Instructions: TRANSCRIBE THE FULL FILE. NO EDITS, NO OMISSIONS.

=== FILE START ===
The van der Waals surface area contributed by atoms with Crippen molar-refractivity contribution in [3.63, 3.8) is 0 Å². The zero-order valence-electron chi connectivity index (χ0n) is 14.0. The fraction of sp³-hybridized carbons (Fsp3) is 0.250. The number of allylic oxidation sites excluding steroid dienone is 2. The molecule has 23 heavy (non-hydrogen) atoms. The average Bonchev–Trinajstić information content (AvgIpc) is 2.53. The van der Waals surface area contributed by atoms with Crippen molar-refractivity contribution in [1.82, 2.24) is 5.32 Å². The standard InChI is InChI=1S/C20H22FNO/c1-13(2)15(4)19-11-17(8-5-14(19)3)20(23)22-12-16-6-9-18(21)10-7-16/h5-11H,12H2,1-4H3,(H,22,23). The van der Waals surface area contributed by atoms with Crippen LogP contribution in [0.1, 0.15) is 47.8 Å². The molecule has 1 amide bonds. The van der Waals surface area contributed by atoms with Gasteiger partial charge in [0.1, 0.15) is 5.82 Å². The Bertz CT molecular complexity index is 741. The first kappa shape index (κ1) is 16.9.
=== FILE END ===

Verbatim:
The van der Waals surface area contributed by atoms with Crippen molar-refractivity contribution in [3.63, 3.8) is 0 Å². The zero-order valence-electron chi connectivity index (χ0n) is 14.0. The fraction of sp³-hybridized carbons (Fsp3) is 0.250. The number of allylic oxidation sites excluding steroid dienone is 2. The molecule has 23 heavy (non-hydrogen) atoms. The average Bonchev–Trinajstić information content (AvgIpc) is 2.53. The van der Waals surface area contributed by atoms with Crippen molar-refractivity contribution in [1.82, 2.24) is 5.32 Å². The standard InChI is InChI=1S/C20H22FNO/c1-13(2)15(4)19-11-17(8-5-14(19)3)20(23)22-12-16-6-9-18(21)10-7-16/h5-11H,12H2,1-4H3,(H,22,23). The van der Waals surface area contributed by atoms with Crippen LogP contribution in [0.1, 0.15) is 47.8 Å². The molecule has 1 amide bonds. The van der Waals surface area contributed by atoms with Gasteiger partial charge in [0.1, 0.15) is 5.82 Å². The Bertz CT molecular complexity index is 741. The first kappa shape index (κ1) is 16.9.